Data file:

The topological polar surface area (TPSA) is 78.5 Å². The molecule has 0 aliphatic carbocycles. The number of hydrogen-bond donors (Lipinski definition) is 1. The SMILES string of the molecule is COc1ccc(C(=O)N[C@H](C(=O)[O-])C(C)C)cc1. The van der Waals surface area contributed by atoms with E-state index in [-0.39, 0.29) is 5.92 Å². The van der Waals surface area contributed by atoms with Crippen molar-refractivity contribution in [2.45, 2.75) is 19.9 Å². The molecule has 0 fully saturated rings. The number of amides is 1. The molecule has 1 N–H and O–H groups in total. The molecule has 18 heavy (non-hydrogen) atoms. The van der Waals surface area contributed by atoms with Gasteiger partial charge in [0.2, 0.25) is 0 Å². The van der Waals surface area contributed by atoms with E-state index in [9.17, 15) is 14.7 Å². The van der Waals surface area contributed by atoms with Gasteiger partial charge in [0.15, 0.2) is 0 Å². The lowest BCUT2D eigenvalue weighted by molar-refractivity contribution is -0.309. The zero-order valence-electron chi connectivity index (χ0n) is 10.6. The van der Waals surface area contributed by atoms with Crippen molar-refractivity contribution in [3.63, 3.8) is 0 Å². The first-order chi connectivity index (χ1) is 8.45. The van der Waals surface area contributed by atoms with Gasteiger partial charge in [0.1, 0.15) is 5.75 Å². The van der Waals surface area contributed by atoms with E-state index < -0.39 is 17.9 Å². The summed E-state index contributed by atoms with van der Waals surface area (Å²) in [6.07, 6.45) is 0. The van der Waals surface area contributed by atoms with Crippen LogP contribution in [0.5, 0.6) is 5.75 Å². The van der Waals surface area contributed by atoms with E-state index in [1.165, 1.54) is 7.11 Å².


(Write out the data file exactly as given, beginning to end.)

The topological polar surface area (TPSA) is 78.5 Å². The molecule has 0 aliphatic carbocycles. The number of hydrogen-bond donors (Lipinski definition) is 1. The SMILES string of the molecule is COc1ccc(C(=O)N[C@H](C(=O)[O-])C(C)C)cc1. The van der Waals surface area contributed by atoms with E-state index in [-0.39, 0.29) is 5.92 Å². The van der Waals surface area contributed by atoms with Crippen molar-refractivity contribution in [2.45, 2.75) is 19.9 Å². The molecule has 0 fully saturated rings. The number of amides is 1. The molecule has 1 N–H and O–H groups in total. The molecule has 18 heavy (non-hydrogen) atoms. The van der Waals surface area contributed by atoms with Gasteiger partial charge in [0.2, 0.25) is 0 Å². The van der Waals surface area contributed by atoms with E-state index in [9.17, 15) is 14.7 Å². The van der Waals surface area contributed by atoms with Gasteiger partial charge in [0.15, 0.2) is 0 Å². The lowest BCUT2D eigenvalue weighted by molar-refractivity contribution is -0.309. The zero-order valence-electron chi connectivity index (χ0n) is 10.6. The van der Waals surface area contributed by atoms with Crippen molar-refractivity contribution in [3.63, 3.8) is 0 Å². The first-order chi connectivity index (χ1) is 8.45. The van der Waals surface area contributed by atoms with Gasteiger partial charge in [0.1, 0.15) is 5.75 Å². The van der Waals surface area contributed by atoms with E-state index < -0.39 is 17.9 Å². The summed E-state index contributed by atoms with van der Waals surface area (Å²) in [6.07, 6.45) is 0. The van der Waals surface area contributed by atoms with Crippen LogP contribution in [0.5, 0.6) is 5.75 Å². The van der Waals surface area contributed by atoms with E-state index in [1.165, 1.54) is 7.11 Å².